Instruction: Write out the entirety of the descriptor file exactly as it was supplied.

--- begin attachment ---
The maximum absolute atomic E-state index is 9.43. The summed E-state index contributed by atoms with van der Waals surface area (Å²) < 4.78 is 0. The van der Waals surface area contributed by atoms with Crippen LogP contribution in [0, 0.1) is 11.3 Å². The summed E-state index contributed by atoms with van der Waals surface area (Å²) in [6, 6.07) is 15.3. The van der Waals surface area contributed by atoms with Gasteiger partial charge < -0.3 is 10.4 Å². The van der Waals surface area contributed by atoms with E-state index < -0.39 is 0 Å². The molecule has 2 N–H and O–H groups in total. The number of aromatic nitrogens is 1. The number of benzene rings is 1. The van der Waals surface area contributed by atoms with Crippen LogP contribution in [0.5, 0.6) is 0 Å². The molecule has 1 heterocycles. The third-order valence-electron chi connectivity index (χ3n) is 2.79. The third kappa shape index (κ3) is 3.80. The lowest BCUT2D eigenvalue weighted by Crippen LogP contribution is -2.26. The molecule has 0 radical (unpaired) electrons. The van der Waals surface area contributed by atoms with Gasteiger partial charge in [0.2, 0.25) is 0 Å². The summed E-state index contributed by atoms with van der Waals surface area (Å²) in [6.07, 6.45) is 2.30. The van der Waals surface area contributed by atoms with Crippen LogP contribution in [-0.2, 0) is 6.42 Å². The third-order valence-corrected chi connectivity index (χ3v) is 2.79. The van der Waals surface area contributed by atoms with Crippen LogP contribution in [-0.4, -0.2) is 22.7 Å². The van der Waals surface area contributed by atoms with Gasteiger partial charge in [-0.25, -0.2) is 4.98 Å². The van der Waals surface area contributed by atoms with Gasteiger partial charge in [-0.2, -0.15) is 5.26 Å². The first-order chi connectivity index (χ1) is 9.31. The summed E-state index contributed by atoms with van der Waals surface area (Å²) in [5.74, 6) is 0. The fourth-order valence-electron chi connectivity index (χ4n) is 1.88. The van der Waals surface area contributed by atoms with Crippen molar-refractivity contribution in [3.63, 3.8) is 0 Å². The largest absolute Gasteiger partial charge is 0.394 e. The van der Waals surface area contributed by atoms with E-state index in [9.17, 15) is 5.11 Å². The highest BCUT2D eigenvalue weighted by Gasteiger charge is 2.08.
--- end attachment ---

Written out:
The maximum absolute atomic E-state index is 9.43. The summed E-state index contributed by atoms with van der Waals surface area (Å²) < 4.78 is 0. The van der Waals surface area contributed by atoms with Crippen LogP contribution in [0, 0.1) is 11.3 Å². The summed E-state index contributed by atoms with van der Waals surface area (Å²) in [6, 6.07) is 15.3. The van der Waals surface area contributed by atoms with Gasteiger partial charge < -0.3 is 10.4 Å². The van der Waals surface area contributed by atoms with E-state index < -0.39 is 0 Å². The molecule has 2 N–H and O–H groups in total. The number of aromatic nitrogens is 1. The number of benzene rings is 1. The van der Waals surface area contributed by atoms with Crippen LogP contribution in [0.5, 0.6) is 0 Å². The molecule has 1 heterocycles. The third-order valence-electron chi connectivity index (χ3n) is 2.79. The third kappa shape index (κ3) is 3.80. The lowest BCUT2D eigenvalue weighted by Crippen LogP contribution is -2.26. The molecule has 0 radical (unpaired) electrons. The van der Waals surface area contributed by atoms with Gasteiger partial charge in [0.2, 0.25) is 0 Å². The summed E-state index contributed by atoms with van der Waals surface area (Å²) in [6.07, 6.45) is 2.30. The van der Waals surface area contributed by atoms with Crippen LogP contribution in [-0.2, 0) is 6.42 Å². The third-order valence-corrected chi connectivity index (χ3v) is 2.79. The van der Waals surface area contributed by atoms with Crippen LogP contribution in [-0.4, -0.2) is 22.7 Å². The van der Waals surface area contributed by atoms with Gasteiger partial charge in [-0.25, -0.2) is 4.98 Å². The van der Waals surface area contributed by atoms with Gasteiger partial charge in [-0.2, -0.15) is 5.26 Å². The first-order chi connectivity index (χ1) is 9.31. The summed E-state index contributed by atoms with van der Waals surface area (Å²) in [5.74, 6) is 0. The fourth-order valence-electron chi connectivity index (χ4n) is 1.88. The van der Waals surface area contributed by atoms with Crippen molar-refractivity contribution in [3.63, 3.8) is 0 Å². The largest absolute Gasteiger partial charge is 0.394 e. The van der Waals surface area contributed by atoms with E-state index in [9.17, 15) is 5.11 Å². The highest BCUT2D eigenvalue weighted by Gasteiger charge is 2.08.